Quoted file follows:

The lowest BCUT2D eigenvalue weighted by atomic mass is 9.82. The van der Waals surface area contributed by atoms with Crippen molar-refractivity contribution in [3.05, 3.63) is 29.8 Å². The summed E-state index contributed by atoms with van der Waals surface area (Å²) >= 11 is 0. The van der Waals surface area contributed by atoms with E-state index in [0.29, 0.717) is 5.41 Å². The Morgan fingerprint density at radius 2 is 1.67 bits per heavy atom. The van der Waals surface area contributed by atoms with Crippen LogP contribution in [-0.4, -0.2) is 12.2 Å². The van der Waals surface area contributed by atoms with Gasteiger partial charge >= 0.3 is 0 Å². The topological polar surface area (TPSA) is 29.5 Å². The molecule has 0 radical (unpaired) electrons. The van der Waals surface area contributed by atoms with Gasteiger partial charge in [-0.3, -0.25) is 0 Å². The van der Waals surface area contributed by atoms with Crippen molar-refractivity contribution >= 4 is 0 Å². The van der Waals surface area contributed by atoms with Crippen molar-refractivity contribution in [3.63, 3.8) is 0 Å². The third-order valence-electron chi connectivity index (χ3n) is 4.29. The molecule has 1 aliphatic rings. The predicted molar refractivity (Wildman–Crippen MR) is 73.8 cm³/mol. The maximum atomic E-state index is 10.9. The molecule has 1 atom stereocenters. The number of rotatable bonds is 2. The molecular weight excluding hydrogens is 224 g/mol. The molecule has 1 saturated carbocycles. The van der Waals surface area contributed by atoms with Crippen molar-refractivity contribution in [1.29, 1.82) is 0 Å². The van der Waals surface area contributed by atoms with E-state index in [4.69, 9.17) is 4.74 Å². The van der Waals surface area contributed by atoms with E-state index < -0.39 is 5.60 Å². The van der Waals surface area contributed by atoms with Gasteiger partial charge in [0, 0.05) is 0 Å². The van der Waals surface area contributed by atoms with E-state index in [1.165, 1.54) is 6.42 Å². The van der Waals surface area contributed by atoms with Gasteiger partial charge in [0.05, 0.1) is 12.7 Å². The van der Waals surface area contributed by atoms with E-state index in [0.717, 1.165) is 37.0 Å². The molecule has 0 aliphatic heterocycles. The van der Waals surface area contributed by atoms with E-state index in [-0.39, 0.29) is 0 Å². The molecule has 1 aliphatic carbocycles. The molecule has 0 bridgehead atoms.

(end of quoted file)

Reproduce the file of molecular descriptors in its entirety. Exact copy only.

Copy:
The lowest BCUT2D eigenvalue weighted by atomic mass is 9.82. The van der Waals surface area contributed by atoms with Crippen molar-refractivity contribution in [3.05, 3.63) is 29.8 Å². The summed E-state index contributed by atoms with van der Waals surface area (Å²) >= 11 is 0. The van der Waals surface area contributed by atoms with E-state index in [0.29, 0.717) is 5.41 Å². The Morgan fingerprint density at radius 2 is 1.67 bits per heavy atom. The van der Waals surface area contributed by atoms with Crippen LogP contribution in [-0.4, -0.2) is 12.2 Å². The van der Waals surface area contributed by atoms with Gasteiger partial charge >= 0.3 is 0 Å². The topological polar surface area (TPSA) is 29.5 Å². The molecule has 0 radical (unpaired) electrons. The van der Waals surface area contributed by atoms with Gasteiger partial charge in [-0.3, -0.25) is 0 Å². The van der Waals surface area contributed by atoms with Crippen molar-refractivity contribution >= 4 is 0 Å². The van der Waals surface area contributed by atoms with Crippen molar-refractivity contribution in [3.63, 3.8) is 0 Å². The third-order valence-electron chi connectivity index (χ3n) is 4.29. The molecule has 1 aliphatic rings. The predicted molar refractivity (Wildman–Crippen MR) is 73.8 cm³/mol. The maximum atomic E-state index is 10.9. The molecule has 1 atom stereocenters. The number of rotatable bonds is 2. The molecular weight excluding hydrogens is 224 g/mol. The molecule has 1 saturated carbocycles. The van der Waals surface area contributed by atoms with Crippen molar-refractivity contribution in [1.29, 1.82) is 0 Å². The van der Waals surface area contributed by atoms with E-state index in [4.69, 9.17) is 4.74 Å². The van der Waals surface area contributed by atoms with E-state index < -0.39 is 5.60 Å². The van der Waals surface area contributed by atoms with Gasteiger partial charge in [0, 0.05) is 0 Å². The van der Waals surface area contributed by atoms with E-state index in [1.165, 1.54) is 6.42 Å². The van der Waals surface area contributed by atoms with Gasteiger partial charge in [0.05, 0.1) is 12.7 Å². The van der Waals surface area contributed by atoms with E-state index in [0.717, 1.165) is 37.0 Å². The molecule has 0 aliphatic heterocycles. The van der Waals surface area contributed by atoms with E-state index in [-0.39, 0.29) is 0 Å². The molecule has 1 aliphatic carbocycles. The molecule has 0 bridgehead atoms.